Anglo-Saxon tribes of Britain. The name is derived from when the Cockulson family lived in the region of Colston, a parish in the county of Nottingham.
Early Origins of the Cockulson family
Northumberland where they held a family seat from very ancient times.
Early History of the Cockulson family
Another 225 words (16 lines of text) covering the years 1090, 1200, 1379, 1680, 1760 and 1722 are included under the topic Early Cockulson History in all our PDF Extended History products and printed products wherever possible.
Cockulson Spelling Variations
hundred years that the English language has been standardized. For that reason, early Anglo-Saxon surnames like Cockulson are characterized by many spelling variations. As the English language changed and incorporated elements of other European languages, even literate people changed the spelling of their names. The variations of the name Cockulson include: Coulson, Colson, Colsune, Colsoun, Colsoune, Culson, Culsoune, Cullson, Collson, Coullson, Collsoun and many more.
Early Notables of the Cockulson family (pre 1700)
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Migration of the Cockulson family to the New World and Oceana
Many English families tired of political and religious strife left Britain for the new colonies in North America. Although the trip itself offered no relief - conditions on the ships were extremely cramped, and many travelers arrived diseased, starving, and destitute - these immigrants believed the opportunities that awaited them were worth the risks. Once in the colonies, many of the families did indeed prosper and, in turn, made significant contributions to the culture and economies of the growing colonies. An inquiry into the early roots of North American families has revealed a number of immigrants bearing the name Cockulson or a variant listed above: John Coulson who settled in Hampstead, Connecticut, in the year 1666; John Coulson settled in Fort Cumberland, Nova Scotia in 1774; and Adam Colson settled in Reading sometime before 1668.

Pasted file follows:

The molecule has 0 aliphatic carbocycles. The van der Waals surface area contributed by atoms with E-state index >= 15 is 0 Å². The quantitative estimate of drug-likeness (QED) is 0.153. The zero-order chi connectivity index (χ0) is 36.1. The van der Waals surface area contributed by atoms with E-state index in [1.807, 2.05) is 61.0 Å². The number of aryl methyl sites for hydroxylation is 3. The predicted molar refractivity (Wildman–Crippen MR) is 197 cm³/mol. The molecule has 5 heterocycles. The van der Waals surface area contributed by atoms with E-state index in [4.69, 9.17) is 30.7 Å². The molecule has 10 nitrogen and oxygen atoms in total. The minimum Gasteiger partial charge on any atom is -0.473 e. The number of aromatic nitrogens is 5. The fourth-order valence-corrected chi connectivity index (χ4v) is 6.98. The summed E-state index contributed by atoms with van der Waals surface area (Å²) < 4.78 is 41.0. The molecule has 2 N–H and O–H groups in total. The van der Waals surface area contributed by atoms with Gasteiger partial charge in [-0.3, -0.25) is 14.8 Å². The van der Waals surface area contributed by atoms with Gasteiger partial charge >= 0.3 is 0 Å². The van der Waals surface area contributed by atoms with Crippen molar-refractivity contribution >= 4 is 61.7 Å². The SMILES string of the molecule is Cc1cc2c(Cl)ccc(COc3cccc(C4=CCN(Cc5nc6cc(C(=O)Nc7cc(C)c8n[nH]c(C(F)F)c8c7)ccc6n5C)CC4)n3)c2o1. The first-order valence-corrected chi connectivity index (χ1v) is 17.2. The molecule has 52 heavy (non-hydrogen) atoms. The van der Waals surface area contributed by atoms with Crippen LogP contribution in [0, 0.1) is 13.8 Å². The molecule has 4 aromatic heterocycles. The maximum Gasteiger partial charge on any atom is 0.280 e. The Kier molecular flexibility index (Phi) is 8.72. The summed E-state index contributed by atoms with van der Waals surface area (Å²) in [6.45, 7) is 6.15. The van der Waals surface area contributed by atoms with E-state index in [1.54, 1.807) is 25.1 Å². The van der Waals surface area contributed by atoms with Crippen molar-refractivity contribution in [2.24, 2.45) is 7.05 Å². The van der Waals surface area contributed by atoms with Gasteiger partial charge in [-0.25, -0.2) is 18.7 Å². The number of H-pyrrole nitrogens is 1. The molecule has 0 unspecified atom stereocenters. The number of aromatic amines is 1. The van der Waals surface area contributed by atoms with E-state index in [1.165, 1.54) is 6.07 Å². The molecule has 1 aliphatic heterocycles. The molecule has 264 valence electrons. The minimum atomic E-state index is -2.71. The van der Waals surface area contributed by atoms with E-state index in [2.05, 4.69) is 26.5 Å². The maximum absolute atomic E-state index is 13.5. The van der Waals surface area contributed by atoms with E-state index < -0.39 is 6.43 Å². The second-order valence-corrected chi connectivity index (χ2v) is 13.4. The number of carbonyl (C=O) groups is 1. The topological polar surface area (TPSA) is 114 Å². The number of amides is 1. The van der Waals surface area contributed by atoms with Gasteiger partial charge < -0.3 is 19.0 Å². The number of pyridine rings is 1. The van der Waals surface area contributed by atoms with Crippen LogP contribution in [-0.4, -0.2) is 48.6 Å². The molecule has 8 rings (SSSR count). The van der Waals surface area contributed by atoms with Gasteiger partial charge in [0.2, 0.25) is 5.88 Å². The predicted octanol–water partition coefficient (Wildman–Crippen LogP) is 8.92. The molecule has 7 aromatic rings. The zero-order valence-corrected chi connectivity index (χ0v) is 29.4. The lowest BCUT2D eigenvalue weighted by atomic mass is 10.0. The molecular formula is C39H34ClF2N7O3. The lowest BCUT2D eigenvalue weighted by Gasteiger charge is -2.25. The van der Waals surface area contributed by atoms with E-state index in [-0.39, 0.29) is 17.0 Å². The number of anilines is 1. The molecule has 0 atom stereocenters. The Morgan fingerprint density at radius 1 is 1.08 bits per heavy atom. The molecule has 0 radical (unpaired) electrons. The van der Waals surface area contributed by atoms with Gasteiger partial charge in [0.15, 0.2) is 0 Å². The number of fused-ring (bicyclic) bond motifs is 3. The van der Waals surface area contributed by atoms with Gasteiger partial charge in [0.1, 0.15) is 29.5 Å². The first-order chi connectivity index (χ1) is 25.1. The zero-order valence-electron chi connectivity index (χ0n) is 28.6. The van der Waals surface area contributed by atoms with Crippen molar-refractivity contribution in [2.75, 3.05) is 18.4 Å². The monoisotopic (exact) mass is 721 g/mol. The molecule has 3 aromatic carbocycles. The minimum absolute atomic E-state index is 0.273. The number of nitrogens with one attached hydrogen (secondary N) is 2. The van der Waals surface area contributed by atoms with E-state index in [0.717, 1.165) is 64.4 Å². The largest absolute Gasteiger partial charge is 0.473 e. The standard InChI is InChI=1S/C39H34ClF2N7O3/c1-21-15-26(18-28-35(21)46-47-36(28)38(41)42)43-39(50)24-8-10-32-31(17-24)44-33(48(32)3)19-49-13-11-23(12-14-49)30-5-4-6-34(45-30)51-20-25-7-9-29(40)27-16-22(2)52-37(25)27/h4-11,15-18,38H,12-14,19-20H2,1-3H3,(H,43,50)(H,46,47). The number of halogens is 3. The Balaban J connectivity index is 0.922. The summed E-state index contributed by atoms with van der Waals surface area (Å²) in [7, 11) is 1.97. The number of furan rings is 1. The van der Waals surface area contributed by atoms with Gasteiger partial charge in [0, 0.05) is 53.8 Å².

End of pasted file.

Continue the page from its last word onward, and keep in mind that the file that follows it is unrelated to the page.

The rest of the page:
The Cockulson Motto
The motto was originally a war cry or slogan. Mottoes first began to be shown with arms in the 14th and 15th centuries, but were not in general use until the 17th century. Thus the oldest coats of arms generally do not include a motto. Mottoes seldom form part of the grant of arms: Under most heraldic authorities, a motto is an optional component of the coat of arms, and can be added to or changed at will; many families have chosen not to display a motto.
Motto: Je mourrai pour ceux que j'aime
Motto Translation: I would die for those I love.
Cockulson Family Crest Products